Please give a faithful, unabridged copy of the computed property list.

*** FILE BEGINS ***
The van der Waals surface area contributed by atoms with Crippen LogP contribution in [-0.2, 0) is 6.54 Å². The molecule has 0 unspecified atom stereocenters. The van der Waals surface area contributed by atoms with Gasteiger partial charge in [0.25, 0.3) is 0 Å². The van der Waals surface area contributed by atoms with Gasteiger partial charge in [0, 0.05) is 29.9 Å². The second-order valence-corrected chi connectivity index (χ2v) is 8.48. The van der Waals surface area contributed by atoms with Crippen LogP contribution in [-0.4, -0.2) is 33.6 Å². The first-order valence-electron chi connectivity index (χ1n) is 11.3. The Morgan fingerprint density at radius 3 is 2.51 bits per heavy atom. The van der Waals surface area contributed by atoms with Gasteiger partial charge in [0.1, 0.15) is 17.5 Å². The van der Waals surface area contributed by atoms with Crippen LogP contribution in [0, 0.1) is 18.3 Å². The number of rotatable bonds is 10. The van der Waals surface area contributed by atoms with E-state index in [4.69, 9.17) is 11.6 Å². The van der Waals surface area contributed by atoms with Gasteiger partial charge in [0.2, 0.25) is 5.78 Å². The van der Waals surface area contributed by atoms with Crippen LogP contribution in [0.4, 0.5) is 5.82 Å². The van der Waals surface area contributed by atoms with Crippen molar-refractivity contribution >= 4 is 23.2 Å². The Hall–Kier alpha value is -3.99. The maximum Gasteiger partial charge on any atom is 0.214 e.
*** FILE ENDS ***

The van der Waals surface area contributed by atoms with Crippen LogP contribution in [-0.2, 0) is 6.54 Å². The molecule has 0 unspecified atom stereocenters. The van der Waals surface area contributed by atoms with Gasteiger partial charge in [0.25, 0.3) is 0 Å². The van der Waals surface area contributed by atoms with Gasteiger partial charge in [0, 0.05) is 29.9 Å². The second-order valence-corrected chi connectivity index (χ2v) is 8.48. The van der Waals surface area contributed by atoms with Crippen LogP contribution in [-0.4, -0.2) is 33.6 Å². The first-order valence-electron chi connectivity index (χ1n) is 11.3. The Morgan fingerprint density at radius 3 is 2.51 bits per heavy atom. The van der Waals surface area contributed by atoms with Gasteiger partial charge in [0.1, 0.15) is 17.5 Å². The van der Waals surface area contributed by atoms with Crippen LogP contribution in [0, 0.1) is 18.3 Å². The number of rotatable bonds is 10. The van der Waals surface area contributed by atoms with E-state index in [4.69, 9.17) is 11.6 Å². The van der Waals surface area contributed by atoms with Gasteiger partial charge in [0.2, 0.25) is 5.78 Å². The van der Waals surface area contributed by atoms with Crippen LogP contribution in [0.4, 0.5) is 5.82 Å². The van der Waals surface area contributed by atoms with Crippen molar-refractivity contribution >= 4 is 23.2 Å². The Hall–Kier alpha value is -3.99. The maximum Gasteiger partial charge on any atom is 0.214 e.